I will try to answer somewhat without giving it away.
For A, try and actually do the integration. Do you run into any trouble? If so, can you explain what the problem is? (Depending on context, i.e. if you include complex valued functions as integrable in your definition, then you may have no problem.)
For B, the comments left by T.Bongers give good indication what the answer is. In performing the integration, the discontinuity does not effect the answer. This holds more generally for any function with a countable number of discontinuities.
For C it is important to know what the definition of integration is. When this is used in the context of Riemann integration, often the only sets allowed in the integration are compact (i.e. intervals [a,b]). If this is the case, C is true (this should have been a fundamental concept from Calculus). If unbounded domains are also allowed, your counterexample makes sense.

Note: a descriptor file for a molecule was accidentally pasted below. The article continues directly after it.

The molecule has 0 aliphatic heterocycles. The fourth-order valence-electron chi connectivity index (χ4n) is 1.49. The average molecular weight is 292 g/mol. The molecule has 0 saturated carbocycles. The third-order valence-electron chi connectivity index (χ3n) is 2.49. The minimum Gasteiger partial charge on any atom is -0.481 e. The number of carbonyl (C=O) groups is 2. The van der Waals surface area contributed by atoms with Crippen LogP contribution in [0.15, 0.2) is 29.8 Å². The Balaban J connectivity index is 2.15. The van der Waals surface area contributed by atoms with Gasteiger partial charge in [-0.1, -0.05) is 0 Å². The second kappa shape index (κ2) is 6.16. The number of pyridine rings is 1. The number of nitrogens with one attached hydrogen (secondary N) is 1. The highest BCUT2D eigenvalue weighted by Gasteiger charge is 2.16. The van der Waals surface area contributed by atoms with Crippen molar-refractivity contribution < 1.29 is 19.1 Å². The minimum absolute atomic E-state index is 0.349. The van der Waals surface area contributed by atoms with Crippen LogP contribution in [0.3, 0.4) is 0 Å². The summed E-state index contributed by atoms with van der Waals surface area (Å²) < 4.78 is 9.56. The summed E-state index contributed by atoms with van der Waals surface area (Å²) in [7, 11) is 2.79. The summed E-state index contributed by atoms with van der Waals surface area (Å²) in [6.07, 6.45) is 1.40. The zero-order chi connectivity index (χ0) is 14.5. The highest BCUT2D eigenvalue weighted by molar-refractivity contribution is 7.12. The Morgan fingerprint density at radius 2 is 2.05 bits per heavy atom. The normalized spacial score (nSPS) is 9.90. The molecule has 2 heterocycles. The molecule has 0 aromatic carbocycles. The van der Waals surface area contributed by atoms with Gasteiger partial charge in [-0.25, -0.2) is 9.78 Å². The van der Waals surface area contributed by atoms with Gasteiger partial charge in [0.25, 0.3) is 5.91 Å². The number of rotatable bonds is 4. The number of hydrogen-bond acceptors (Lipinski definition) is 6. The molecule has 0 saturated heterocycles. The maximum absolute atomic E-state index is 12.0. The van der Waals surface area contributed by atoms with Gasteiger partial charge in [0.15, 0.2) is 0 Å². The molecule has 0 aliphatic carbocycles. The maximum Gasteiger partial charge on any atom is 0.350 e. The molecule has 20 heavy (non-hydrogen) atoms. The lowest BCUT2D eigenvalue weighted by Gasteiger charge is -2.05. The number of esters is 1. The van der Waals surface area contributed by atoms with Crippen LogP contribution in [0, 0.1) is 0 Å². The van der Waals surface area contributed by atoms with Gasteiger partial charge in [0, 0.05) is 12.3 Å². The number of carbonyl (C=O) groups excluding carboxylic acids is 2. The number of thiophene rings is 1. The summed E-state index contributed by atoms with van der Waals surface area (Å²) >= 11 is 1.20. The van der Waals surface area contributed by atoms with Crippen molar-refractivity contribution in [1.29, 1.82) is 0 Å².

For D I would appeal to a well-known theorem in Real Analysis which states that a bounded function $f$ on a compact interval $[a,b]$ is Riemann integrable if and only if its set of discontinuities has measure zero (for instance, they are countable). Therefore, creating a bounded function with a set of discontinuities which do not have measure zero is a counterexample to this statement.
It seems like you are reviewing integrability conditions (based on your other recent question), but you need to have a precise definition of integrability in hand and some familiarity with the standard theorems (i.e. those for C and D that I have used aboved). There are different notions of integrability, but from the other questions you have mentioned I have assumed you meant Riemann integrable. I would return to the definition you are working with, and see if it implicitly assumes that the function is being integrated over an interval $[a,b]$.